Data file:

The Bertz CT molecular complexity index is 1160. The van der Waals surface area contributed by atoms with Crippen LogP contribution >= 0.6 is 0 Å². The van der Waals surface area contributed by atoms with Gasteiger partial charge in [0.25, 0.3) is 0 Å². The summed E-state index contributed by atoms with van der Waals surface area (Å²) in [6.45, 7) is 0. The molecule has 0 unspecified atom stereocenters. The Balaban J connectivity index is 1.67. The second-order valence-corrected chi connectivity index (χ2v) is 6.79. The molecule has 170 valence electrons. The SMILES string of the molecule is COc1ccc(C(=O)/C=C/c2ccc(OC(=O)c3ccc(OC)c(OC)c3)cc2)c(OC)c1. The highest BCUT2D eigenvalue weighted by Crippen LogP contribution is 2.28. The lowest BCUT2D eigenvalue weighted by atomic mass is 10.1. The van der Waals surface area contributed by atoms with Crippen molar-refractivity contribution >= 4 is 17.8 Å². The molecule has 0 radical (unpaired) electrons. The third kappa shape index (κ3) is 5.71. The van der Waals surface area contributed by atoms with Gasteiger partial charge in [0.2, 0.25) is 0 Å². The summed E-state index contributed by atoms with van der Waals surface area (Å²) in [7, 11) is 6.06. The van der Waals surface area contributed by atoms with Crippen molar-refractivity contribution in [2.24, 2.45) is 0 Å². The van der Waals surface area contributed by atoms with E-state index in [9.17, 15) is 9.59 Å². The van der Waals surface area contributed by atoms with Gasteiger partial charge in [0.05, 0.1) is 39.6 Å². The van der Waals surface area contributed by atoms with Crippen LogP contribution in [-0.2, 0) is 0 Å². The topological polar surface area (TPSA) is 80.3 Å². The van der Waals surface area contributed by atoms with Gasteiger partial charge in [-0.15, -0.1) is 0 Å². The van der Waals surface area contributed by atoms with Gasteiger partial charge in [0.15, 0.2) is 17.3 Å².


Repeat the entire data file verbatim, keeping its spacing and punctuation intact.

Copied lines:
The Bertz CT molecular complexity index is 1160. The van der Waals surface area contributed by atoms with Crippen LogP contribution >= 0.6 is 0 Å². The van der Waals surface area contributed by atoms with Gasteiger partial charge in [0.25, 0.3) is 0 Å². The summed E-state index contributed by atoms with van der Waals surface area (Å²) in [6.45, 7) is 0. The molecule has 0 unspecified atom stereocenters. The Balaban J connectivity index is 1.67. The second-order valence-corrected chi connectivity index (χ2v) is 6.79. The molecule has 170 valence electrons. The SMILES string of the molecule is COc1ccc(C(=O)/C=C/c2ccc(OC(=O)c3ccc(OC)c(OC)c3)cc2)c(OC)c1. The highest BCUT2D eigenvalue weighted by Crippen LogP contribution is 2.28. The lowest BCUT2D eigenvalue weighted by atomic mass is 10.1. The van der Waals surface area contributed by atoms with Crippen molar-refractivity contribution >= 4 is 17.8 Å². The molecule has 0 radical (unpaired) electrons. The third kappa shape index (κ3) is 5.71. The van der Waals surface area contributed by atoms with Gasteiger partial charge in [0.2, 0.25) is 0 Å². The summed E-state index contributed by atoms with van der Waals surface area (Å²) in [7, 11) is 6.06. The van der Waals surface area contributed by atoms with Crippen molar-refractivity contribution in [2.24, 2.45) is 0 Å². The van der Waals surface area contributed by atoms with E-state index in [9.17, 15) is 9.59 Å². The van der Waals surface area contributed by atoms with Gasteiger partial charge in [0.05, 0.1) is 39.6 Å². The van der Waals surface area contributed by atoms with Crippen LogP contribution in [-0.2, 0) is 0 Å². The topological polar surface area (TPSA) is 80.3 Å². The van der Waals surface area contributed by atoms with Gasteiger partial charge in [-0.15, -0.1) is 0 Å². The van der Waals surface area contributed by atoms with Gasteiger partial charge in [0.15, 0.2) is 17.3 Å².